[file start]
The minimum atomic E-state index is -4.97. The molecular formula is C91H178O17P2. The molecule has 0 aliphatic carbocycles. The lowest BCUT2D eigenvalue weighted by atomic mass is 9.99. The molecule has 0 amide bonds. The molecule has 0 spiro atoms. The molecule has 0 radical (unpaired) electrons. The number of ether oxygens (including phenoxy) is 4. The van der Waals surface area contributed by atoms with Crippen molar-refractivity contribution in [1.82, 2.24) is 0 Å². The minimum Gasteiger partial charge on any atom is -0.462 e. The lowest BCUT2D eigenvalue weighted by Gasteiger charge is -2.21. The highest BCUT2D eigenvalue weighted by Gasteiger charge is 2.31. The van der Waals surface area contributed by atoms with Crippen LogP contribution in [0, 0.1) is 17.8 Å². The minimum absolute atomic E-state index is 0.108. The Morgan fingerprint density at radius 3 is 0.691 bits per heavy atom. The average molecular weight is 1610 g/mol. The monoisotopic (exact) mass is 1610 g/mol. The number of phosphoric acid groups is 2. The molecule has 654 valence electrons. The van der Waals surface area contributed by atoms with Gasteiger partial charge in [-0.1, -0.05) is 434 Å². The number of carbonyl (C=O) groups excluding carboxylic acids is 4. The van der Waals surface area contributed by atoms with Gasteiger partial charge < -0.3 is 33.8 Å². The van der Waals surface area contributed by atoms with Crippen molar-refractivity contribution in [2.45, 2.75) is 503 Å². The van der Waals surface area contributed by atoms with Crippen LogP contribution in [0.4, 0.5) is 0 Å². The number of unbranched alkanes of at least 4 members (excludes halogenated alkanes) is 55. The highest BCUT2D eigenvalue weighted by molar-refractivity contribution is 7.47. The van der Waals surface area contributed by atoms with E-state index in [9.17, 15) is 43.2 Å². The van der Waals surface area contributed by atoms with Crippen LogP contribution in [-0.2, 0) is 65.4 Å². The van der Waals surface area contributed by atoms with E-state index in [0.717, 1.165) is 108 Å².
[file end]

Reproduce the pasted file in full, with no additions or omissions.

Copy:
The minimum atomic E-state index is -4.97. The molecular formula is C91H178O17P2. The molecule has 0 aliphatic carbocycles. The lowest BCUT2D eigenvalue weighted by atomic mass is 9.99. The molecule has 0 amide bonds. The molecule has 0 spiro atoms. The molecule has 0 radical (unpaired) electrons. The number of ether oxygens (including phenoxy) is 4. The van der Waals surface area contributed by atoms with Crippen molar-refractivity contribution in [1.82, 2.24) is 0 Å². The minimum Gasteiger partial charge on any atom is -0.462 e. The lowest BCUT2D eigenvalue weighted by Gasteiger charge is -2.21. The highest BCUT2D eigenvalue weighted by Gasteiger charge is 2.31. The van der Waals surface area contributed by atoms with Crippen LogP contribution in [0, 0.1) is 17.8 Å². The minimum absolute atomic E-state index is 0.108. The Morgan fingerprint density at radius 3 is 0.691 bits per heavy atom. The average molecular weight is 1610 g/mol. The monoisotopic (exact) mass is 1610 g/mol. The number of phosphoric acid groups is 2. The molecule has 654 valence electrons. The van der Waals surface area contributed by atoms with Gasteiger partial charge in [-0.1, -0.05) is 434 Å². The number of carbonyl (C=O) groups excluding carboxylic acids is 4. The van der Waals surface area contributed by atoms with Gasteiger partial charge < -0.3 is 33.8 Å². The van der Waals surface area contributed by atoms with Crippen molar-refractivity contribution in [2.45, 2.75) is 503 Å². The van der Waals surface area contributed by atoms with Crippen LogP contribution in [0.4, 0.5) is 0 Å². The number of unbranched alkanes of at least 4 members (excludes halogenated alkanes) is 55. The highest BCUT2D eigenvalue weighted by molar-refractivity contribution is 7.47. The van der Waals surface area contributed by atoms with E-state index in [9.17, 15) is 43.2 Å². The van der Waals surface area contributed by atoms with Crippen LogP contribution in [-0.2, 0) is 65.4 Å². The van der Waals surface area contributed by atoms with E-state index in [0.717, 1.165) is 108 Å².